Posted In: Business Transactions & Corporate Counseling
By Elizabeth Schultz-Horbus on February 26, 2020
With the coronavirus running rampant through China’s industrial and manufacturing hubs, many cities within the country are on quarantine and have enforced mandatory plant closures. The threat of the virus has caused many U.S.-based companies to shift their normal supply chain activities from China to suppliers located in other parts of the world.
So what does this mean for your company?
Force majeure clauses are common contractual provisions excusing performance in the event of an act of God (e. g. flood, fire, tornado, lightning, drought, earthquake) or unanticipated man-made events (e.g. war, riot, sabotage, changes in government regulation, labor strikes/lockout) that were unforeseen or unforeseeable when the contract was written and that would make performance impossible or excessively expensive or burdensome. The concept is related to similar common law doctrines of excuse. Their counterpart in M&A and purchase/sale contracts are “material adverse change” clauses. Each allows parties to allocate risks in the case of an extraordinary event.
Under the terms of most such agreements, and under the common law of contracts, an event does not excuse performance unless it is impossible or impracticable for the party to perform. Events that make it merely unprofitable or inconvenient to perform are insufficient. This is supported by the common law of contracts. Section 261 of the Restatement 2d of Contracts provides:
Where, after a contract is made, a party’s performance is made impracticable without his fault by the occurrence of an event the non-occurrence of which was a basic assumption on which the contract was made, his duty to render that performance is discharged, unless the language or the circumstances indicate the contrary.
Comment d to this section states that “[a] severe shortage of raw materials or of supplies due to war, embargo, local crop failure, unforeseen shutdown of major sources of supply, or the like, which either causes a marked increase in cost or prevents performance altogether may bring the case within the rule stated in this Section.” On the other hand, Comment d further provides that “mere change in the degree of difficulty or expense due to such causes as increased wages, prices of raw materials, or costs of construction, unless well beyond the normal range, does not amount to impracticability since it is this sort of risk that a fixed-price contract is intended to cover.” Section 225 of 18 O. Jur. 3d. Contracts explains that a court will not excuse a party’s performance under a contract merely because the contract has become hard and unprofitable, as these risks are assumed when the contract is made.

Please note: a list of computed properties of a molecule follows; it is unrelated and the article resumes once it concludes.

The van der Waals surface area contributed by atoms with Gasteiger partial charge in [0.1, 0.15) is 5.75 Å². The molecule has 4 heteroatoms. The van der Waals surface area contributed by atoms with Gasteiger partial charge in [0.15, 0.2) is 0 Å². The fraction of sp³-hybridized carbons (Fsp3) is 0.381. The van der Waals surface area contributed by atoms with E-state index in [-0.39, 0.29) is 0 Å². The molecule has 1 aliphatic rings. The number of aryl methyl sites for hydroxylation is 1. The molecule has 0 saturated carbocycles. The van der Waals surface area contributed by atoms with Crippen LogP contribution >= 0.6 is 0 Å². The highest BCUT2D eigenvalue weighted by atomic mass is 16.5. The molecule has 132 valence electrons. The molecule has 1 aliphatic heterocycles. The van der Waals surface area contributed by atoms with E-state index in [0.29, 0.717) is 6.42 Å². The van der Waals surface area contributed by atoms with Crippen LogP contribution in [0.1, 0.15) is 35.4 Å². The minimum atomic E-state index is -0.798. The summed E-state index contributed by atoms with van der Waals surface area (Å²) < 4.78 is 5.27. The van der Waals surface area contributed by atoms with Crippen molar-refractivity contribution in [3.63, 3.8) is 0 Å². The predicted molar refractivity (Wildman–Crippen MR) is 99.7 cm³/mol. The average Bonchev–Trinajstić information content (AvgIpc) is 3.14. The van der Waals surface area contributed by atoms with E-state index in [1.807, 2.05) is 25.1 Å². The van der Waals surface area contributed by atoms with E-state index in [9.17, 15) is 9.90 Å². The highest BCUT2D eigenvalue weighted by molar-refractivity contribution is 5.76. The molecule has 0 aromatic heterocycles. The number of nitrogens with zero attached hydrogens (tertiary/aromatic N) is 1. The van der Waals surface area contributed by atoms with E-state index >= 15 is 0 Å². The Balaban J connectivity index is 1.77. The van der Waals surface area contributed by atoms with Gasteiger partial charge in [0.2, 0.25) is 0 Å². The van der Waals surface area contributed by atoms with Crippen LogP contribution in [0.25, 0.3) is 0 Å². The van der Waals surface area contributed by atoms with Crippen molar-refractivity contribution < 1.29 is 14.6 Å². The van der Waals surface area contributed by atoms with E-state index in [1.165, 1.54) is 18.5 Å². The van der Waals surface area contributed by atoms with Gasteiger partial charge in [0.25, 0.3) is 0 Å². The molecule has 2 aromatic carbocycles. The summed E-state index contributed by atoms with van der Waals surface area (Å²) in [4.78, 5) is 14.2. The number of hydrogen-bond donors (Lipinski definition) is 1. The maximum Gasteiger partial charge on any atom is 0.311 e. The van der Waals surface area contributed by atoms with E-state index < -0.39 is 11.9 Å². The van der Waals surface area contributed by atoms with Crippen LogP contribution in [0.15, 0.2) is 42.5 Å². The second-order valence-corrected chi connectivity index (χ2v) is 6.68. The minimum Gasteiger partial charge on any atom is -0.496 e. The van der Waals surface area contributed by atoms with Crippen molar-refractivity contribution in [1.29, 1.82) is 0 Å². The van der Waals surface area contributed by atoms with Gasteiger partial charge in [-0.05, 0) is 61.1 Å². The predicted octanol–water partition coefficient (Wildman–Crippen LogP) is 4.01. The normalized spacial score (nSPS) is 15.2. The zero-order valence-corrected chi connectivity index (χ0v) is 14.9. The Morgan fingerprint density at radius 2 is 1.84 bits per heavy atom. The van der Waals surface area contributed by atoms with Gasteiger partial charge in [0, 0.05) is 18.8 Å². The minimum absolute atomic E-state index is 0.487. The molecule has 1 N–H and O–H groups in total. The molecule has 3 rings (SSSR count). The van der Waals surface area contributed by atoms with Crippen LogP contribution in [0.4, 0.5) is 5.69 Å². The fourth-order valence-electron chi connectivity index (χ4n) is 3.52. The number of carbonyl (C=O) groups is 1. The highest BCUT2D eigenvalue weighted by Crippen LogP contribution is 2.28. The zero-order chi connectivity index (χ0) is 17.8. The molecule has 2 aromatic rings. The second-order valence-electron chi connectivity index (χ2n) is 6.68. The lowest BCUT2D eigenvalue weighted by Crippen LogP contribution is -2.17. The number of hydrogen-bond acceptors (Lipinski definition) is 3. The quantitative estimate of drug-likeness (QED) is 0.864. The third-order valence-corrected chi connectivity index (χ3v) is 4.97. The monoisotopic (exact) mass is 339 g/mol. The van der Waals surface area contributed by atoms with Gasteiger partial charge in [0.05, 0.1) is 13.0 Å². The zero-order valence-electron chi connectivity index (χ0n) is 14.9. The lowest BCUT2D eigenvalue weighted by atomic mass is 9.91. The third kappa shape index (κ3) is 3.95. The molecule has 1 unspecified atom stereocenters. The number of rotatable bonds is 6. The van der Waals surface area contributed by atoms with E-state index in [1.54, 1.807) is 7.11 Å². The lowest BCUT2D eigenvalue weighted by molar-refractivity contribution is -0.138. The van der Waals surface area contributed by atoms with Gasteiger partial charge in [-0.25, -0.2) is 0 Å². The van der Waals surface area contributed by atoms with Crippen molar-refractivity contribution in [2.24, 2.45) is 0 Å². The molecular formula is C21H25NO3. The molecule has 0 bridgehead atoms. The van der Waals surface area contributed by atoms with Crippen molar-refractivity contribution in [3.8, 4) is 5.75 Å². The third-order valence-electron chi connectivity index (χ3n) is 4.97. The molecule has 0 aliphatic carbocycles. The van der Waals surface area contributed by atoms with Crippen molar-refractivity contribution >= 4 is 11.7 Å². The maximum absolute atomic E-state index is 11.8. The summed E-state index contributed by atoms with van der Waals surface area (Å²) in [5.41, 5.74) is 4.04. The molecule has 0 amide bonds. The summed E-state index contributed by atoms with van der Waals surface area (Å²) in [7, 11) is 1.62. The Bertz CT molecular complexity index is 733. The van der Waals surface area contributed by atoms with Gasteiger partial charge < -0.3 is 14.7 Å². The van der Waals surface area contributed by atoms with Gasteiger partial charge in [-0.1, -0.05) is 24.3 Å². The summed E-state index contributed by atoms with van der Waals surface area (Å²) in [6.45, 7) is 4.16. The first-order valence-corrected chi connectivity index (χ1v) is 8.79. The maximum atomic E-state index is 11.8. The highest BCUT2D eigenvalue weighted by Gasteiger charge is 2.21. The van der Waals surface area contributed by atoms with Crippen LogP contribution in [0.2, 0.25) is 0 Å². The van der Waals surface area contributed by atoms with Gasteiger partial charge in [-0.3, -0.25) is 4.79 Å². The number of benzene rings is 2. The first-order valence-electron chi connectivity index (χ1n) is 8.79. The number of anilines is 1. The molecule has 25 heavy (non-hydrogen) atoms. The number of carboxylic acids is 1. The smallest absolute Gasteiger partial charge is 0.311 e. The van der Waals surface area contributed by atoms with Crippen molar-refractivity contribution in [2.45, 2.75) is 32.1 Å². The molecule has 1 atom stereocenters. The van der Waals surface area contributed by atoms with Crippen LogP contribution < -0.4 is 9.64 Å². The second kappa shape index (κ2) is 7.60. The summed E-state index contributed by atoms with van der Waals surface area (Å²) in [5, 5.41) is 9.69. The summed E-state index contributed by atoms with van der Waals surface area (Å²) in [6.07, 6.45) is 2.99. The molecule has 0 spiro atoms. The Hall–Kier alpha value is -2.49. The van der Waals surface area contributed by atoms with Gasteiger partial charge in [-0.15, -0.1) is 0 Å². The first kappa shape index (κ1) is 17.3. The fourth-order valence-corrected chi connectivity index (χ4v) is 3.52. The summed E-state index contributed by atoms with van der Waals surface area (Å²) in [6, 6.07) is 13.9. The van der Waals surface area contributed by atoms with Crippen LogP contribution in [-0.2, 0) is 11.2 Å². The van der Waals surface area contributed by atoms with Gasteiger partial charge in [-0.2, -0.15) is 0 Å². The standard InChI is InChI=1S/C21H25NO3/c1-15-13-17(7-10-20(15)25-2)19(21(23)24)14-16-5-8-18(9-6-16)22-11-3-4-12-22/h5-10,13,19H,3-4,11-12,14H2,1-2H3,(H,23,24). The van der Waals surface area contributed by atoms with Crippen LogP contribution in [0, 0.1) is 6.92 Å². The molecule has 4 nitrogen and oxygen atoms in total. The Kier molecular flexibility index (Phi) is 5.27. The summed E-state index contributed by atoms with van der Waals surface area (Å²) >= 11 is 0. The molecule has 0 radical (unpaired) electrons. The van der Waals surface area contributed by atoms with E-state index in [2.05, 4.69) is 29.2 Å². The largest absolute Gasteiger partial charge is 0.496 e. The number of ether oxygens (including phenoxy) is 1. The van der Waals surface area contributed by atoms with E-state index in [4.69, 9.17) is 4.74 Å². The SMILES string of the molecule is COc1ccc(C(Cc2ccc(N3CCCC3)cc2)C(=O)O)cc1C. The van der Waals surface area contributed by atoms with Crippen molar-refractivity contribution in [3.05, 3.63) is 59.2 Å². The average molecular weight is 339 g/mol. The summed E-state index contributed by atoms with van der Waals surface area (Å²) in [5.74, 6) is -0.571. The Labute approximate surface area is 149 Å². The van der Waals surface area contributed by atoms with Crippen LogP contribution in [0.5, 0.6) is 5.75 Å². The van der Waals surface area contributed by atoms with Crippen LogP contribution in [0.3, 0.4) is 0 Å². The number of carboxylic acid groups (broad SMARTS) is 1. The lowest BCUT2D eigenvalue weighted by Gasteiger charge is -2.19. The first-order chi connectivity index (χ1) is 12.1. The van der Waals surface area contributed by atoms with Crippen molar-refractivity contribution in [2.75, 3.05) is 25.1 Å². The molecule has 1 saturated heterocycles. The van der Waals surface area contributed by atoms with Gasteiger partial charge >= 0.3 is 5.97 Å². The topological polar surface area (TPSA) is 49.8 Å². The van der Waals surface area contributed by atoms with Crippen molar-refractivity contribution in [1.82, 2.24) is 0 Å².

Whereas illness has not typically been deemed a force majeure event in the past, the overwhelming impact, mass plant shutdowns, and large-scale quarantines strengthen the argument that performance impacted by the coronavirus may, in fact, render a party’s performance impossible or impractical.
If your company has been impacted by the virus, here are some steps to take to determine your rights in dealing with supply chain disruptions:
- Read through your contract to determine whether it includes force majeure provisions.
- If it includes force majeure provisions, consult an attorney to determine whether the language was drafted in a manner sufficient to include the coronavirus as a triggering event.
- Determine what steps are required under the force majeure clause to invoke its protection. Some clauses have a time period in which the event must continue before the part is afforded remedies. Others require notice be provided to the party impacted by the event, or in the alternative, notice to the party invoking the force majeure remedy.
- Ask the supplier whether it has facilities located in areas outside of China that could source products in the interim.
- Investigate whether an alternative supplier exists to provide back-up coverage until the event resolves.
- Decide whether to invoke your right to terminate the agreement if in fact that right is provided within the force majeure language.
Regardless of whether your company is the purchaser or the supplier impacted by the recent coronavirus outbreak, it is a good idea to review your supply contracts and consult your attorney for guidance in allocating risk and minimizing the impact on your bottom line. The attorneys at Brouse McDowell are skilled in this area and are happy to assist you in managing disruptions in your supply chain.
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